Macro photography is the key to good Instructables that deal with anything close-up. Although this skill should be known to every Instructabler out there, it seems like few actually do know it. Learning how to take good macro photos is learning how to make a better Instructable.
Step 1: Cameras
A good camera is the key to good photos. Here is a brief list of types of cameras and how well they do in terms of close-ups:
Cell Phone Camera: Most people have these. Unfortunately, though, they take cruddy macros. They're good for normal photos, like you and your friends, but for anything closer than a foot away, they generally stink.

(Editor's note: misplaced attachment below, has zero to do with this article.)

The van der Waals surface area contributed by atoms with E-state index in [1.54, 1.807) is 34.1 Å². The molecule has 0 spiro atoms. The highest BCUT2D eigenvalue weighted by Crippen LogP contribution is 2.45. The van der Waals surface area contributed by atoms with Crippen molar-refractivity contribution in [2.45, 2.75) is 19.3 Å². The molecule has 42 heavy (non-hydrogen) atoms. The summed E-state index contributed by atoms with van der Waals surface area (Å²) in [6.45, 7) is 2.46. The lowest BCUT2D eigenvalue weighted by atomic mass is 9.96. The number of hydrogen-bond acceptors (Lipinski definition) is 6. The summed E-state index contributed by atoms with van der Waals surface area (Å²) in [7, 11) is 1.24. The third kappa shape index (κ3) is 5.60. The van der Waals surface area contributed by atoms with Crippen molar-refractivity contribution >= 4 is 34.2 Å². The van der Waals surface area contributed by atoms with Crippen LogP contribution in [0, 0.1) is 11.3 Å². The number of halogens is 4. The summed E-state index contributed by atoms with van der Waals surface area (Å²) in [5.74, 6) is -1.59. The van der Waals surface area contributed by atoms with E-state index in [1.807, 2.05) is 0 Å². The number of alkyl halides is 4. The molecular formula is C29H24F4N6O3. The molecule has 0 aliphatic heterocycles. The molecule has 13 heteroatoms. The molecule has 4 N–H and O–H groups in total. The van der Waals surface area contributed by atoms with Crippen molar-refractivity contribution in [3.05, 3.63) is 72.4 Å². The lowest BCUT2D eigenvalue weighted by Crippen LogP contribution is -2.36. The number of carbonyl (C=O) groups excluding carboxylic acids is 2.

Webcam: Due to the manual focus ring, these types of cameras can sometimes take excellent close-ups. The problem with these is that the resolution of photos is quite small, and the quality is usually quite low. Good macros, bad photos.
Normal Camera: These cameras are, of course, the best at macro photography. That's one of the things they were made for. A good camera can cost a little over $200, but you could probably get away with one that's a little cheaper.
In this Instructable we'll be using a normal camera.